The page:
by Nonkululeko Njilo | Apr 26, 2017 | Featured 1, News
A group of male students allegedly physically assaulted female students over a dispute about which television channel to watch on Sunday night, April, 23 at Wits University’s Barnato Hall residence. (more…)
by Lutho Mtongana | Aug 3, 2014 | News
SILENT PROTEST: The Girls Only Club at South Point Residence spread gender violence awareness in the streets of Braamfontein. Photo by: Lutho Mtongana
You could count the number of protestors on both hands but nothing would stop the small turnout from spreading their message about gender-based violence in Braamfontein yesterday.
The Girls Only Club, based at Southpoint residence, arranged a protest but only 10 people, including some men, participated by carrying bright pink posters and walking in silence.
The group marched from their residence in Melle Street along the streets of Braamies where women have been targeted many times by criminals.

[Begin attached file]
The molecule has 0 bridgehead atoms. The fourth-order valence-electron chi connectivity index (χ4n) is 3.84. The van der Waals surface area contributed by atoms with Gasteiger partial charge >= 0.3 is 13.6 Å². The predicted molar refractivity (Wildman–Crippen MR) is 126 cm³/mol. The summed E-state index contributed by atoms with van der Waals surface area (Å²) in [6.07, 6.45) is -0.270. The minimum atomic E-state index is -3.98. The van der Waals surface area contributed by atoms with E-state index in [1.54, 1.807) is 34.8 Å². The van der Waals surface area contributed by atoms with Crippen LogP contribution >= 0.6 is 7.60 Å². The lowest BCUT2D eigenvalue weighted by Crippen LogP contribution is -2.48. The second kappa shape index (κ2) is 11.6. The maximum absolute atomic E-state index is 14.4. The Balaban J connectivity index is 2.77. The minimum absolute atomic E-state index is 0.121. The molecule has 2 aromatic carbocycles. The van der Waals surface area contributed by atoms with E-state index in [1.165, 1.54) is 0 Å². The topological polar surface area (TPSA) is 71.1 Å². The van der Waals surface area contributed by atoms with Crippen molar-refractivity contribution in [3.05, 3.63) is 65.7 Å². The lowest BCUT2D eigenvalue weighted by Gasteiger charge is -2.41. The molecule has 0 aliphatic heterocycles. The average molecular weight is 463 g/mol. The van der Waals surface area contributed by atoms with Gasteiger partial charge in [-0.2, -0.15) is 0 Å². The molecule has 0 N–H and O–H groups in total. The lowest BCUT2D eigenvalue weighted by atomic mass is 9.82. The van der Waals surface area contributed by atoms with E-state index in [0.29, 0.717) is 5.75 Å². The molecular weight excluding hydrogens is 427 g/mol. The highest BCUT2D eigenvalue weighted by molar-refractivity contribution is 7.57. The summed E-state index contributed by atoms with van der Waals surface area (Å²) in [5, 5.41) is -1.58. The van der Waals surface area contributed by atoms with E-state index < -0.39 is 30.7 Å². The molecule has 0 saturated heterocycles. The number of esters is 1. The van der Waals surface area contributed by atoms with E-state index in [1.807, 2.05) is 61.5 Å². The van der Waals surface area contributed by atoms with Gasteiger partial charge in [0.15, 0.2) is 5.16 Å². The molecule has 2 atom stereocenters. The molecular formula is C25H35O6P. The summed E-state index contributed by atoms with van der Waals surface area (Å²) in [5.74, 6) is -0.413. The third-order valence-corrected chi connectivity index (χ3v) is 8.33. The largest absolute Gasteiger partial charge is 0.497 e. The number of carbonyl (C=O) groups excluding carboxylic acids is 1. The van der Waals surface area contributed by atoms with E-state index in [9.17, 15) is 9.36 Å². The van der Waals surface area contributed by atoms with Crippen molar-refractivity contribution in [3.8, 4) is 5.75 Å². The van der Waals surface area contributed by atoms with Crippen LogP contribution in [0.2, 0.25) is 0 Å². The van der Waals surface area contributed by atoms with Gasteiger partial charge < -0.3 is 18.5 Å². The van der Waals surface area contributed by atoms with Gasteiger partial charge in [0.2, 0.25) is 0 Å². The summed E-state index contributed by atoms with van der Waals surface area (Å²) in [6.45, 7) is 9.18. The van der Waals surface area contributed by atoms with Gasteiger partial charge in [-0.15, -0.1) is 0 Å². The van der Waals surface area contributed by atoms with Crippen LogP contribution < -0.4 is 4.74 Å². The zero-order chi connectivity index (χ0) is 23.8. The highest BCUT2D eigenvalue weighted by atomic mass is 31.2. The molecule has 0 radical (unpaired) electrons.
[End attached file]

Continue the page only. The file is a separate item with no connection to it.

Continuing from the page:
The aim of the march was to send out the message that “women are not vulnerable, women are not weak”, as written on one of the posters carried by the marchers.
Yet another one of the posters read, “I am nobody’s punching bag”. On the street the group was stopped at various times by curious onlookers who asked for more information or posters.
Victor Karamba, a male gender activist who participated in the event said, “This is a good initiative because we still have a lot to do in terms of awareness and the issue of gender because we know that violence is a big issue among our society and I think this is something we have to do every day”.
Natasha Manyuku, one of the participants, believed that the, “purpose of the event was to get the message out” and she thinks they did, even though they expected a bigger turnout.
Selebano said, “Numbers don’t always mean success but the message that we send out and people stopping to ask questions, people getting the pamphlets, I think it was successful and I am very happy with the responses”.
“I think we achieved what we wanted to achieve, maybe not in a big scale but part of what we wanted to do was done”, Selebano added.
Apart from holding a silent march, The Girls Only Club provides a space for young girls to talk about their issues in all spheres of life throughout the year.
Initially, when the club started in 2011, the aim was to only focus on gender violence and since then, it has grown and changed with the need of females needing a safe space to talk about their problems.